The captain piloting the Air France flight that crashed into the sea with the loss of all 228 people on board had just one hour’s sleep before take off, The Daily Mail reports.
The paper cited a new report which claimed that his co-pilots were also dangerously tired.
Three Irish nationals were among the dead when Air France flight 447 fell out of the sky as it travelled from Rio de Janiero to Paris in June 2009.
The Airbus A330 had rolled from side to side during a tropical thunderstorm, and co-pilots 32-year-old Pierre-Cedric Bonin and David Robert 37, were unable to bring the plane under control.
When Marc Dubois, the 58-year-old captain returned from a break his deputies were panicking so much they were allegedly unable to tell him what the problem was.
The planes two black box flight recorders indicated that the airspeed sensors malfunctioned, probably because they had frozen up.
But according to the Daily Mail a further recording of Dubois has emerged in which he says: 'I didn’t sleep enough last night. One hour, it’s not enough.' According to the new report Dubois was already ‘grumbling’ less than an hour and a half into the flight.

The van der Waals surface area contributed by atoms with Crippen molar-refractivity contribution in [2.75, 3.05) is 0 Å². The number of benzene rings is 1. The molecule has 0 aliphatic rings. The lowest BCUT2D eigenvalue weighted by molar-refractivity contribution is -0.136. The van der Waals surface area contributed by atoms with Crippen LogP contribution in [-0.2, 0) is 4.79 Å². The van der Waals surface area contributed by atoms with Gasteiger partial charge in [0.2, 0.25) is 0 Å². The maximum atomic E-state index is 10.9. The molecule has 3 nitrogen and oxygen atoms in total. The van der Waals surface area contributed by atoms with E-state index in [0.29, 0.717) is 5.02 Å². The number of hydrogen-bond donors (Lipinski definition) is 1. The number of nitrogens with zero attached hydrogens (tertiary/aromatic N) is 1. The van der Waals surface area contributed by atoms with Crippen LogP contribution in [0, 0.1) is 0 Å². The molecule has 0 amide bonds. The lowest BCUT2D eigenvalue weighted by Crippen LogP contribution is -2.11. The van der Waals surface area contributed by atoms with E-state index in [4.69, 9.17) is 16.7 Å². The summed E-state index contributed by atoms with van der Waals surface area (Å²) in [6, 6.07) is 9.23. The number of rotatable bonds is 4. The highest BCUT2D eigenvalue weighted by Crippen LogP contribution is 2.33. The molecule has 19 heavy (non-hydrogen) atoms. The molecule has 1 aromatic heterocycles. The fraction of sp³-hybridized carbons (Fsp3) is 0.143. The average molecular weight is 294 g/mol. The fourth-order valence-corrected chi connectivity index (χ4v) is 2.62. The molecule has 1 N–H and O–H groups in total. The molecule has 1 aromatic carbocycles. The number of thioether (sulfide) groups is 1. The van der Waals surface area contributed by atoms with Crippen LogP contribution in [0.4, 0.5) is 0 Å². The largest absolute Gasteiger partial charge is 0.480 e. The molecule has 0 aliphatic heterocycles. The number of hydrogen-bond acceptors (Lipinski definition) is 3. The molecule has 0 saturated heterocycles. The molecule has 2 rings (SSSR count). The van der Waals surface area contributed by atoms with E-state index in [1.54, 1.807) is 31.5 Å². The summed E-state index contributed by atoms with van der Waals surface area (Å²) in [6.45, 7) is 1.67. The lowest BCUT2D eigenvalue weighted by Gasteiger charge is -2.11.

The pilots had reportedly spent the night before in Rio with their wives and girlfriends, and the new report infers they may not have been alert enough the next day to deal with a high-altitude stall, because they ignored normal procedures and raised rather than lowered the plane's nose when it lost lift, or stalled.
The result was a terrifying three-and-a-half minute plunge before hitting the ocean. All on board died after the plane hit the sea at a speed of 180 feet a second.
The French aviation safety authority has already ruled that the 'captain failed in his duties' and 'prevented the co-pilot from reacting appropriately.'
Meanwhile French judges have launched a criminal inquiry into Air France and Airbus for alleged manslaughter. Those on board included Bonin's 38-year-old wife Isabelle, who was traveling without their two boys, aged eight and four.
A judge has already ordered Air France to pay around $180,000 in compensation to the families of each victim, but this figure is almost certain to rise.
Responding to the reports and rulings Air France has reportedly reviewed and improved its training procedures since the crash.
Where does the term “the luck of the Irish” come from?